Anela has been able to build a different system of support, even in these strange times of COVID-19. One way is through sharing meals with people. When her work or the stress of the world consumes her, they gave her food when she didn't have the energy to provide that for herself. After the domestic terrorist attack on Asian women in Atlanta, she felt she couldn't "be human" for a time.

"Oh, I am afraid in my body as an Asian woman, and that's like a phrase I never would have said as someone who is mixed-race before."

As people of mixed-race we have been gaslit into thinking we are protected by our "white" identity, and we just aren't. We don't pass as white, yet we must face our privileges head on; this balancing-act has been our struggle. Anela explains, "The spaces aren't made for you to exist in and of yourself," and regardless of the restrictions the world has put on us, we deserve to exist fully as ourselves. In our current society, there has been a massive shift to understanding our relationship with race and how we have been taught this concept of "otherness" and "whiteness". Our connections to these concepts, in the way the world has informed us in the past, steals away our true identities and, as a result, our agency over our experiences. Together, we will redefine these conceptions, among others, and give them new meaning to empower all of us who do not fit the old ways of thinking.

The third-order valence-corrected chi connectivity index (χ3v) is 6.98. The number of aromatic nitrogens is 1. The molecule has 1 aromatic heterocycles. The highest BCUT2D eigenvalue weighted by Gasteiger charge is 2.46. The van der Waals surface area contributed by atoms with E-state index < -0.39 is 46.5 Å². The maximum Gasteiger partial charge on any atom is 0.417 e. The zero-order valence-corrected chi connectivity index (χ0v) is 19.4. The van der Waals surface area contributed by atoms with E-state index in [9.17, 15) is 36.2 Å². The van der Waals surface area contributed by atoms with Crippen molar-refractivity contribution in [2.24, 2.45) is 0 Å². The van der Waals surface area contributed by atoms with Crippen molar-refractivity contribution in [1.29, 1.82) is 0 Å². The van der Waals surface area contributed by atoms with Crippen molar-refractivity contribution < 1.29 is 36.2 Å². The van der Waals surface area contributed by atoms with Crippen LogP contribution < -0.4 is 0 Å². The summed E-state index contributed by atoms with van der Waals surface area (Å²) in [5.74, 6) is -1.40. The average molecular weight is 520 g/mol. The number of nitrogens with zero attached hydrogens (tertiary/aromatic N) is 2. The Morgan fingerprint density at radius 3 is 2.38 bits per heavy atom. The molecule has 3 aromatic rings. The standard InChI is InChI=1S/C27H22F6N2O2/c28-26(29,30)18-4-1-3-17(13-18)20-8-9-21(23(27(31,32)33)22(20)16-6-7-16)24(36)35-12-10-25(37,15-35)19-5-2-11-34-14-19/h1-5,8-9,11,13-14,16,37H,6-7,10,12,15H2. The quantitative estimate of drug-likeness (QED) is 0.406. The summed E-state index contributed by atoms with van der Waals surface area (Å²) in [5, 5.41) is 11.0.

After a time of mourning and introspection, she had a surge of energy to create, so she did. It was a rapid process, too rapid for the clay to become strong enough to endure time without follow-up care. She wasn't emotionally able to get into the studio to take care of this piece, so it broke.

"It was really hard to make some days, and that was okay."

This piece broke into some usable and some unusable pieces. She is currently working to make finished products with the usable pieces, which are turning out beautifully, I might add. With the unusable pieces, she is letting them dissolve in water and become moldable clay, once again.